But it's not the only grief that happened last year. See The colander of expat life
|This is one of my most precious memories of my father-in-law. Just after|
David and I were pronounced man and wife I called him "dad" for the first
time. He asked me to repeat that, for the pleasure of hearing it!
However my life has not been without grief, it is, in fact, an underlying source of stress for missionaries like me who value deep relationships. See another post from last year: Missionaries and Grief
But as I wrote in October in Empty Chairs, it isn't the magnitude of the grief that can be the problem, it is how you deal with it. Minimising it doesn't help. Naming the griefs and recognising them does.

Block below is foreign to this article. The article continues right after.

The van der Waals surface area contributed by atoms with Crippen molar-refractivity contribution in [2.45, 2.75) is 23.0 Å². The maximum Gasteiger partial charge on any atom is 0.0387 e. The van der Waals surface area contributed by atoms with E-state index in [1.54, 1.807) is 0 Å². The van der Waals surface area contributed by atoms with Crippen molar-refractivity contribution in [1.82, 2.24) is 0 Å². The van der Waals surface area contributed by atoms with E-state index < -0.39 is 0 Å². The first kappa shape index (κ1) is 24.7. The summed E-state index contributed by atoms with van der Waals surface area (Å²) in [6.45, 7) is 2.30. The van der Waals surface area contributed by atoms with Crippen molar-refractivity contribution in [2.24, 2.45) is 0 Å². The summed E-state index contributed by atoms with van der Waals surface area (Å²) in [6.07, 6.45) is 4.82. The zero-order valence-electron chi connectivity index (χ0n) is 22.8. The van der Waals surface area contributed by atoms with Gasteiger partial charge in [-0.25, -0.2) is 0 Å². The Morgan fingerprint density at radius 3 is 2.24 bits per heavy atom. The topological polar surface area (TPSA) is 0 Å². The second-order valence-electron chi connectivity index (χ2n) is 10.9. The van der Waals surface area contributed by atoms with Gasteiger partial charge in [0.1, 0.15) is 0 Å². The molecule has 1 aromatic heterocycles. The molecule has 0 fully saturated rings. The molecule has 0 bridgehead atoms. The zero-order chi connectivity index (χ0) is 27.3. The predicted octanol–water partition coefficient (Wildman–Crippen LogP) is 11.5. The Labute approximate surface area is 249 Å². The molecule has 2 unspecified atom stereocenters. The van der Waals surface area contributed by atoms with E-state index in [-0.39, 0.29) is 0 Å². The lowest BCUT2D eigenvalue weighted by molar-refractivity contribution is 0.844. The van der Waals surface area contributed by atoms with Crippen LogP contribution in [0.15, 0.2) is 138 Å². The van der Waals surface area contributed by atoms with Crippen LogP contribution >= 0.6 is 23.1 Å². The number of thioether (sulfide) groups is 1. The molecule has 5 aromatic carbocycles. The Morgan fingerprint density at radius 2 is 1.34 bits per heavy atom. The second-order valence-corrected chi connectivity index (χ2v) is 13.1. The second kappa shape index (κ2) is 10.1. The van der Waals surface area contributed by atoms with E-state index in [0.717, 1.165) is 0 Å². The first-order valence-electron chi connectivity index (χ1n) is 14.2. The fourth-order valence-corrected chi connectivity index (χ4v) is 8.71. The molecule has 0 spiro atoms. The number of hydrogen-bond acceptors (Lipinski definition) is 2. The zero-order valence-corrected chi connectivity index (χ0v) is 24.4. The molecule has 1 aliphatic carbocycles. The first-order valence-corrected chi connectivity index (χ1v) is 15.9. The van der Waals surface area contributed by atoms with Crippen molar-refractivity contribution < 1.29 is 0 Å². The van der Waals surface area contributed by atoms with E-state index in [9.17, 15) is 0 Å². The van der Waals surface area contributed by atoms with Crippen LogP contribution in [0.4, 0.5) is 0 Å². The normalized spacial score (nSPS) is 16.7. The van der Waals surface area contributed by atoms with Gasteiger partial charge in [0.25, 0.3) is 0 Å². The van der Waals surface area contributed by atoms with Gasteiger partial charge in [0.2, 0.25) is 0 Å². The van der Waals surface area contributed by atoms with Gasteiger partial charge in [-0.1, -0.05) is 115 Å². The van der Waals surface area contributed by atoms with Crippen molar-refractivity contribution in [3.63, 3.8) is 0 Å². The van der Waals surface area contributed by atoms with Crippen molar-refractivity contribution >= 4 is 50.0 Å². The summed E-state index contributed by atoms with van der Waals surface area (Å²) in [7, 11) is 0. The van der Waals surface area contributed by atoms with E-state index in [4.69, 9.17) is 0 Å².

This post I've just seen this month talks about naming the griefs and how that, in the context of giving it over to God can be a precious gift.
So here, I'm naming the fact that this time last year we suffered a significant grief in our extended family. It hasn't gone without notice that David's dad is gone. It's something that I periodically dwell on as life barrels onwards. As I do the other griefs that continue to linger in my heart: especially the lost friendships (primarily due to distance—people moving away or me moving away from others).
And I take comfort from God's promise to those of us who love him:
Therefore you too have grief now; but I will see you again, and your heart will rejoice, and no one will take your joy away from you (John 16:22 NASB).